Revoke the permit authorising the Keystone XL pipeline project
Biden is set to ‘cancel’ the project on his first day in office by signing an executive order. For more than a decade, environmentalists and Indigenous groups have been fighting against the project. This decision would prohibit catastrophic destruction to wildlife, and prevent oil spillages from occurring.
Protect 30 percent of public lands and waters by 2030
Biden promises an ambitious strategy by signing an executive order to protect public lands and oceans as he plans to sign an executive order to safeguard the planet’s biodiversity and natural carbon sinks.
The Biden-Harris administration has outlined a $2 trillion climate plan as they want to cut greenhouse gas emissions from the power sector to net zero by 2050, while generating millions of clean energy jobs in the process. Biden and Harris have also said they will stand up to the abuse of power by polluters who disproportionately harm communities of color and low-income communities. However, some of these changes could take a while to be implemented as federal government laws are often taken to court by the states who are regulating the power sector.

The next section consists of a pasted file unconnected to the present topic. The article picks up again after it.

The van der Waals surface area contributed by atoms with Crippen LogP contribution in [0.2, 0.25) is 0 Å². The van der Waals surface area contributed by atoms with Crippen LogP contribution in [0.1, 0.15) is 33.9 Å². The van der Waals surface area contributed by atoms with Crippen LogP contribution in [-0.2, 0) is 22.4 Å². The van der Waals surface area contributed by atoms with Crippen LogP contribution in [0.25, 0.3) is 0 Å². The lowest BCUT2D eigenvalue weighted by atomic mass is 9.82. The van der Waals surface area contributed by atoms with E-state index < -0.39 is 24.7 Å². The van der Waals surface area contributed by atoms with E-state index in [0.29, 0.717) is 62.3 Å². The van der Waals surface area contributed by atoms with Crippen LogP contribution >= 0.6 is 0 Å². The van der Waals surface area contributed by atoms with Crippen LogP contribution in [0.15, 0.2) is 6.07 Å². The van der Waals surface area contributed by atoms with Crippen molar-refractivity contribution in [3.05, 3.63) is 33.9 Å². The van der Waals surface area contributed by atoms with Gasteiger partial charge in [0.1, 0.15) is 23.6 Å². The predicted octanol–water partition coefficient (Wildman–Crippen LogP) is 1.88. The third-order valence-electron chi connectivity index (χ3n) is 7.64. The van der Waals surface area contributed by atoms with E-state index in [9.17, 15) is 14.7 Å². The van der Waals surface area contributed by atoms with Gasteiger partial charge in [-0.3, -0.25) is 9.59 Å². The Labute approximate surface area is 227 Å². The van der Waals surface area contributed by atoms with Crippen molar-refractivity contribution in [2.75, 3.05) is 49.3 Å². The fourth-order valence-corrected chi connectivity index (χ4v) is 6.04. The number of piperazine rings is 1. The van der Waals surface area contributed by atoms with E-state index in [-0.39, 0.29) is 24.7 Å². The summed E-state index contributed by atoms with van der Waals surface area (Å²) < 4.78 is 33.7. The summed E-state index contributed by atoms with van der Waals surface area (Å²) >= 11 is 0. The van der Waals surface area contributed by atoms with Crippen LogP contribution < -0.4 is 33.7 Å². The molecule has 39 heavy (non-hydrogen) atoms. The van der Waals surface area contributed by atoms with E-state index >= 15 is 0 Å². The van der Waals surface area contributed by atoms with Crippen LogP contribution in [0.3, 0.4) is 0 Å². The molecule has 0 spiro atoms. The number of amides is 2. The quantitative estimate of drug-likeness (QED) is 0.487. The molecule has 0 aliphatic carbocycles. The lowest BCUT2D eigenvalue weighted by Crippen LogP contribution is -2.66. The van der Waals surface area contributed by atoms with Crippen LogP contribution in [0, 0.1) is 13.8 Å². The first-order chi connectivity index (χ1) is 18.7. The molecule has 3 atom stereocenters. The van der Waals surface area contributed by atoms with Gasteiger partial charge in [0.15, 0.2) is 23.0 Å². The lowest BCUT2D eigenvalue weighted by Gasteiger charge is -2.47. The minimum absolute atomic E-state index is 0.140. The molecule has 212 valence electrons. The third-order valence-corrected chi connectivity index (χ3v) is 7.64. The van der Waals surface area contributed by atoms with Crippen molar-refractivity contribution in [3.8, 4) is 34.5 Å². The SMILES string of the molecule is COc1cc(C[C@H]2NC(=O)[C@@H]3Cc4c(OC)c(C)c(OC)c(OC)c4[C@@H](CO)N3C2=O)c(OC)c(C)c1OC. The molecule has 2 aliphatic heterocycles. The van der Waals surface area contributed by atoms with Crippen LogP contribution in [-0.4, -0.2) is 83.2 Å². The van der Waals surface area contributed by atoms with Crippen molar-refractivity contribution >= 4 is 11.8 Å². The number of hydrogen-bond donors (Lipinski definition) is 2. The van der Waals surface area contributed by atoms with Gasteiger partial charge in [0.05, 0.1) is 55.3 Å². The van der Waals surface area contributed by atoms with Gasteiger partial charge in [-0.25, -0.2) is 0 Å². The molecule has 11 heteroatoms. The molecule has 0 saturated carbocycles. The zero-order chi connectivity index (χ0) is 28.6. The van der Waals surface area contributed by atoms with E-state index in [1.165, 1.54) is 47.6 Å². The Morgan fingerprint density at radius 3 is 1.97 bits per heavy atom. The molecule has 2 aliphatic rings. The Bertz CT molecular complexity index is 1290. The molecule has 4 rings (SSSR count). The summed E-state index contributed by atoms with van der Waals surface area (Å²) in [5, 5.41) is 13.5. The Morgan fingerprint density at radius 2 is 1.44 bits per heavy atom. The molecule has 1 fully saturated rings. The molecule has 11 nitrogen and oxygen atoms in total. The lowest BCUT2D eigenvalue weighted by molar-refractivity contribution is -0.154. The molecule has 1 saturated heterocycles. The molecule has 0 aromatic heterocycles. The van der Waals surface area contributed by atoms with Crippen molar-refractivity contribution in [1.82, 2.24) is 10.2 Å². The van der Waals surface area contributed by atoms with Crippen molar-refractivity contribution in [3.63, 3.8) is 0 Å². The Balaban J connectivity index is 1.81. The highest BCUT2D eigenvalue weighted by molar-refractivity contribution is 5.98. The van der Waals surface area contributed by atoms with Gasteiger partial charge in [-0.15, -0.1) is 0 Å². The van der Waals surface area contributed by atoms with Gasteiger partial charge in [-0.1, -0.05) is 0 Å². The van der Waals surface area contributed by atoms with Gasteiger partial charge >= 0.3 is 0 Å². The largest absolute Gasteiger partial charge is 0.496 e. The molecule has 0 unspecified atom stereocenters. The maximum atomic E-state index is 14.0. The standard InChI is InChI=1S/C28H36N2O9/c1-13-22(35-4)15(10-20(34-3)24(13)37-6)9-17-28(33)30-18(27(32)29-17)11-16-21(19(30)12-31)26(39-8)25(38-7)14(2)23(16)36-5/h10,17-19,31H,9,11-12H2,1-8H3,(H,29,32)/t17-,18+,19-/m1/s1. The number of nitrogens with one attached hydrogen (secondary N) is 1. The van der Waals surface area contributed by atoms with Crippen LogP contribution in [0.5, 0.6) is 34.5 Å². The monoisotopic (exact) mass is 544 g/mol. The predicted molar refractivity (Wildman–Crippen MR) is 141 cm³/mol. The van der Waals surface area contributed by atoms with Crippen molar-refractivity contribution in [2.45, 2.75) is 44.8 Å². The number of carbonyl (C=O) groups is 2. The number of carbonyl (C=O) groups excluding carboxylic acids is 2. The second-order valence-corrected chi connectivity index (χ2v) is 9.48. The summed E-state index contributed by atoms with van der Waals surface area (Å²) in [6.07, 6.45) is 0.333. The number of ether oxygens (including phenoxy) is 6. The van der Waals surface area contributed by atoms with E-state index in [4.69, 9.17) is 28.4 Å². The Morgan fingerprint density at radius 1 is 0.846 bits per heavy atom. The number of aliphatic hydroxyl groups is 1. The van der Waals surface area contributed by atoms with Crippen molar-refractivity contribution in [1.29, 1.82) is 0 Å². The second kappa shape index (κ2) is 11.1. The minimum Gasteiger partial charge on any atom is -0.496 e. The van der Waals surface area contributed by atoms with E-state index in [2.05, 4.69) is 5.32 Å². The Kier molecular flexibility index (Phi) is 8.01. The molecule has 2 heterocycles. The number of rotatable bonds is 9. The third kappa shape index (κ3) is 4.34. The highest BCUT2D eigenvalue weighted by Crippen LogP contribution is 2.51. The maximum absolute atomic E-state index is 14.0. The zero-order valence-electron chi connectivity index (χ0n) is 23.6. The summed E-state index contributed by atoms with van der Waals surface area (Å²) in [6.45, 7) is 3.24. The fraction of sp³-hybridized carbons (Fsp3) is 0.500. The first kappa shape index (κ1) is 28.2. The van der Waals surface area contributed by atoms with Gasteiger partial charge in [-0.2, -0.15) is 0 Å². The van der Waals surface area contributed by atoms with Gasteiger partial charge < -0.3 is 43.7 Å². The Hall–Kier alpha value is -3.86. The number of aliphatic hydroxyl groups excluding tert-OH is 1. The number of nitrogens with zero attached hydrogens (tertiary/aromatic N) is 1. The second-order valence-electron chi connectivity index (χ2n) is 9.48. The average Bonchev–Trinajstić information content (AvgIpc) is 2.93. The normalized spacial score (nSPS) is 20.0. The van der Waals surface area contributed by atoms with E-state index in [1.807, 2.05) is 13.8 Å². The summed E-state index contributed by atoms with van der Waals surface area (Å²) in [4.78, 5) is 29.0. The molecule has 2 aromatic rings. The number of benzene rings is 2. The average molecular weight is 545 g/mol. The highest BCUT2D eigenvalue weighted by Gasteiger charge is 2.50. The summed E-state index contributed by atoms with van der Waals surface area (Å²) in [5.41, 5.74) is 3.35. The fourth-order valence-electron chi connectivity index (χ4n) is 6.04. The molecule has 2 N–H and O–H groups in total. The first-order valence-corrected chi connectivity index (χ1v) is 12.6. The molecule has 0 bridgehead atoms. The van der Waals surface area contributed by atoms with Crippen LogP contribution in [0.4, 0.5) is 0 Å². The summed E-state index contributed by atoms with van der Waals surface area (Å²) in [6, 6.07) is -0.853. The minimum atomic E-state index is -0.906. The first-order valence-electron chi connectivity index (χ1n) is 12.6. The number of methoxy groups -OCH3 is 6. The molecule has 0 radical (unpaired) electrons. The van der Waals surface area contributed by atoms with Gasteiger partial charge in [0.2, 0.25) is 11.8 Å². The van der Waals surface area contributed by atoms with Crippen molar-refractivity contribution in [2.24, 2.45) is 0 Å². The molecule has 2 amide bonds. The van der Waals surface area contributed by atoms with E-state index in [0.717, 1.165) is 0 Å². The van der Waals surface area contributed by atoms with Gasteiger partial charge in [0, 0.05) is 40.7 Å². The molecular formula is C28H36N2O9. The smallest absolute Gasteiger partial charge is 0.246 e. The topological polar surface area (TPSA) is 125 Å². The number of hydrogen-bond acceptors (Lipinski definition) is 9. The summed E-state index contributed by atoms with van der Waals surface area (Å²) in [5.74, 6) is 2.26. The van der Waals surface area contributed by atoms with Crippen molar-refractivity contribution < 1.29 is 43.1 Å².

Temporarily halt oil and gas leasing in Arctic National Wildlife Refuge
Biden is set to sign another executive order to delay the process of drilling in this area as far as is possibly. However to make this permanent he will have to take more formal steps.
Vehicles and Buildings
Biden plans to spend $20bn on a recovery plan for the transit industry so as to make public transport safer and more accessible.
According to leading scientists, America’s policies and actions to deal with the huge threats against environmental protection will ultimately determine if our planet has a chance of tackling climate change.
Time will tell how many of these promises are empty or unattainable, but in the meantime we can only hope that this new presidency marks an important step towards protecting our land, seas, wildlife and people in the fight for climate justice.
Ella Chisholm's Bio:
Ella is an English Literature graduate from the University of Bristol with an interest in sustainability, human rights and plant-based eating. She works for Wearth as a copywriter and content writer.